H-1B Employers to watch Strategy in the Slow Economy

Posted in Policy at 7:25 pm by Lalita Haran

Foreign workers in the U.S. and their U.S. employers need to be more careful, during the current economic downturn, so as to stay in compliance with the immigration and labor laws as businesses reorganize in an attempt to survive. In a recent statement, the Department of Labor (DOL) said that the department is well aware of the recent trends in the job market with rising rate of unemployment in certain industries and with a view towards enforcing existing regulations, would be closely monitoring the U.S. employers’ hiring practices of foreign nationals on H-1B and L visa.

The announcement has great significance to the U.S. employers, hiring foreign workers on H-1B, and L-3 visa categories. Employment in both these categories requires a labor condition application (LCA) to be certified by the DOL. The LCA contains basic information about the employment eg. rate of pay, period of employment and work location. It also carries four attestations or promises by the employer. Violation of any of the condition or the attestation of the LCA is met with sanctions that include back pay, civil fines and penalties and disqualifications from hiring foreign workers in future.

As the economy tumbles, employers resorting to various ways to cut costs including employment costs should be watchful of compliance requirements, lest they may find themselves in violation of the labor and immigration regulation. Resort to layoff, benching (where the employee is neither required to report to work nor is paid for the non productive period) or adjusting the work hours or salary and benefits package is common. A U.S. employer hiring foreign worker could be violating the terms of the LCA for adopting these practices.

A U.S. employer hiring foreign worker, is required to offer reasonable return transport to its H-1B employee in case of involuntary termination eg. layoff and must report to the USCIS to avoid liability for back wages. Violation of LCA could also occur for failure to pay full time or part time wages at the rate stated in the visa petition, or failure to pay a foreign worker the required wages within 30 days of admission into U.S. or within 60 days of hire if the employee is already present in the U.S. Similarly, benching, a nonproductive unpaid employment, is an unacceptable practice and violates the LCA.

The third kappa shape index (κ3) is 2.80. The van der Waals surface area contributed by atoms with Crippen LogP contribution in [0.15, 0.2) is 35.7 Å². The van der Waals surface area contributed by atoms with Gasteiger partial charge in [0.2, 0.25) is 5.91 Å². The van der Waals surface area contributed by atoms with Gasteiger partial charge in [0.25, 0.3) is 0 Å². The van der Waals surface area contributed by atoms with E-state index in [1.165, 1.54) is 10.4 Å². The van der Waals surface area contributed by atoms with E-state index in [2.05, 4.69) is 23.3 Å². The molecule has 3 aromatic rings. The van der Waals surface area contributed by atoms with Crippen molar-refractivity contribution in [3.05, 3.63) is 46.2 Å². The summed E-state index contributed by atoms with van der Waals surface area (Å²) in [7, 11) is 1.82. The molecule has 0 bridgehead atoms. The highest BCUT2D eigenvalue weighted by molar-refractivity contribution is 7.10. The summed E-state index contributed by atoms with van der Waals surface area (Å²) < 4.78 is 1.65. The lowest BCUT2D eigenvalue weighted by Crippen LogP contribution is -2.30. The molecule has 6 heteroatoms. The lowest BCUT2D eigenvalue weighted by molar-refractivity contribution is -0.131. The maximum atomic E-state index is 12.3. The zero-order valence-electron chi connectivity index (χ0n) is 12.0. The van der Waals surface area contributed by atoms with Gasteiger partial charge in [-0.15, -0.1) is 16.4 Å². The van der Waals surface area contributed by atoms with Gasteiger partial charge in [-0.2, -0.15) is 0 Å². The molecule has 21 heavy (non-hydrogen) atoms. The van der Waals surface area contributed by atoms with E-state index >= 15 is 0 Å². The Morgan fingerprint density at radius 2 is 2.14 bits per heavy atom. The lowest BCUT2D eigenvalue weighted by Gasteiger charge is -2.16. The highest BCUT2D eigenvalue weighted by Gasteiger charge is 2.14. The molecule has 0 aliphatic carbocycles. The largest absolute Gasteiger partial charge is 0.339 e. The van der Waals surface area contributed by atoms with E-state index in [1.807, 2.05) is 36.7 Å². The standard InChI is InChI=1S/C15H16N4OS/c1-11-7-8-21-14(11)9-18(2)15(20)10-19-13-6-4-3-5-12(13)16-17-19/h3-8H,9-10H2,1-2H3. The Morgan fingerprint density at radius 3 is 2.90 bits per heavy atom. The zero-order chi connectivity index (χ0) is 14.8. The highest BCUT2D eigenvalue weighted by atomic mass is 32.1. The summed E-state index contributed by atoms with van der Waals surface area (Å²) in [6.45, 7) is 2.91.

Employer of a foreign worker may neither safely adjust the work hours nor the salary or other benefits without violating the terms of the LCA. The employer is required to pay the higher of the actual or the prevailing wage and has to offer the same benefits as those offered to similarly situated U.S. worker under the same eligibility criteria. While some of these changes may be incorporated by filing a new LCA and an amended H-1B petition, some forethought on the possible outcome is essential.

PERM (employment based greencard) filing, i.e. seeking DOL certification to hire the foreign worker as a permanent employee, may be another new challenge. The process requires employer to carry out recruitment efforts to hire U.S. workers and prove that no qualified worker turned up for the position. With the vast layoffs in some industries and increasing unemployment, DOL thinks there may be plenty of U.S. workers available for the position and appears skeptical of the employers’ claim that no U.S. workers were available. A careful and extensive documentation is essential to provide proof of compliance of the relevant regulations. As always, DOL would be looking for bonafide recruitment efforts to approve PERM applications.

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